If either one of you is uncomfortable, talk about that too! It’s far more important to hear and respect each other’s boundaries than to have hot sex, although the right relationship provides a healthy balance. 

Remember, It’s Not Just About You

Getting what you want in the bedroom is hot, right? The feeling you get from opening up and being loved and accepted for your specific kinks and fetishes is one of a kind. But don’t forget that you’ve got to give as much as you get in a healthy relationship! 

Once you’re done living out your sexual fantasy, put in the time to find out what your partners are and do them (as long as they don’t cross any of your major boundaries, that is). Hopefully, they’ll even line up!

Don’t Forget Aftercare

Exploring kink can feel hot in the moment but hit you with some serious feelings after (or during!). That’s why it’s crucial to take the time for aftercare after kinky sex. Think of it like downtime, where you cuddle and talk about what just happened. 

This time is about strengthening your non-kinky connection because that’s what real relationships are made of. Don’t be afraid to ask specifically for what type of aftercare you need — don’t expect your partner to be psychic!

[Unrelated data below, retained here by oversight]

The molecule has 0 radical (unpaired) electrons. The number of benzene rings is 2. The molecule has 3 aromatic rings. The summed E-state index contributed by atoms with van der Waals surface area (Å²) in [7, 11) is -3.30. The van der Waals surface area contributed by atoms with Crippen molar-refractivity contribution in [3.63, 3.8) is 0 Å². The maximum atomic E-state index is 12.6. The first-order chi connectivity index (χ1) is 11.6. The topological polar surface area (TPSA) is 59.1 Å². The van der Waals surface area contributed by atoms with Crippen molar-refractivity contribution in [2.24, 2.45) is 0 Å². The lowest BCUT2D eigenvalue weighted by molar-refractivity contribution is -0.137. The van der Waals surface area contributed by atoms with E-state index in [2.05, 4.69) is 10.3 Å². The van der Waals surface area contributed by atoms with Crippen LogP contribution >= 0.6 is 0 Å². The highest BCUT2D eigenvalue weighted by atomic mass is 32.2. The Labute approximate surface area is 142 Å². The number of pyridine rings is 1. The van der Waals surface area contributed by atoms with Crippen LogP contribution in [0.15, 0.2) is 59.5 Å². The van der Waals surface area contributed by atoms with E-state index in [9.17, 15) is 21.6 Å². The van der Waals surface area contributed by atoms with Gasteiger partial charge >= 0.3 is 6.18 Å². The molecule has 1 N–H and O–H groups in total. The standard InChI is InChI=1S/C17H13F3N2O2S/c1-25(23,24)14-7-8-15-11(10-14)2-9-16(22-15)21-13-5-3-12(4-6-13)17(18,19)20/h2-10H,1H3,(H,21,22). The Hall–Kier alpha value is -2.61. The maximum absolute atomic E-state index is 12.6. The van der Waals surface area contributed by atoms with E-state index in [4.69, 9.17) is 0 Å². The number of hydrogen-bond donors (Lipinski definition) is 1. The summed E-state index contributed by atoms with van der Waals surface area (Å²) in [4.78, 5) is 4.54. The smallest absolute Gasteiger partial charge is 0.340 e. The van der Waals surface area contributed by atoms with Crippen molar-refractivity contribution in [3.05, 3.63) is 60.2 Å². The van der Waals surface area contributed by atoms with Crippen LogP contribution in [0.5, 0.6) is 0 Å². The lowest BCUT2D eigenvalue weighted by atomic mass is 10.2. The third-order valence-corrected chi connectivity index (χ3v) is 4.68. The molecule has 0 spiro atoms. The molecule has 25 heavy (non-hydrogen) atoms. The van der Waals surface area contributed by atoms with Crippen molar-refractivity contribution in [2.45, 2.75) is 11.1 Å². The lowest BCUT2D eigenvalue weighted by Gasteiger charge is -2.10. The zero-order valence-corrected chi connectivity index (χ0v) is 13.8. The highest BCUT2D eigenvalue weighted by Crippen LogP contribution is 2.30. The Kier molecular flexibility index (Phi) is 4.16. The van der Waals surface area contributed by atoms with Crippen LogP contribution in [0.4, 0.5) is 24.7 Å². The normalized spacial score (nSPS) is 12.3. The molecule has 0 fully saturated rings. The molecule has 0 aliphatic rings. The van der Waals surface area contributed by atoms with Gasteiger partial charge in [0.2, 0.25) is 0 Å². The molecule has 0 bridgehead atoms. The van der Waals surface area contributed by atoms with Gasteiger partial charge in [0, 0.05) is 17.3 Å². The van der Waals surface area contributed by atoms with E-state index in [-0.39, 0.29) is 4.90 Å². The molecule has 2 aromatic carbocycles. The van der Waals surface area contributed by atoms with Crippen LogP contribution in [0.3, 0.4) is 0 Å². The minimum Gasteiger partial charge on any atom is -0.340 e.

In The End

There are so many different kinks and fetishes out there that it would be more surprising if you didn’t have at least one! While we’re absolutely not judging anyone for wanting to have vanilla sex (some classic lovemaking is nice every once in a while, for sure), identifying and incorporating some of your sexual kinks into your love life can make things even hotter. 

Simpli Pleasures is here for all your sexual needs with zero kink-shaming, as long as you keep it legal and consensual!


How common is sexting? | APA

The Psychology of Kink: A Cross-Sectional Survey Study Investigating the Roles of Sensation Seeking and Coping Style in BDSM-Related Interests | PubMed

In Feet First | Psychology Today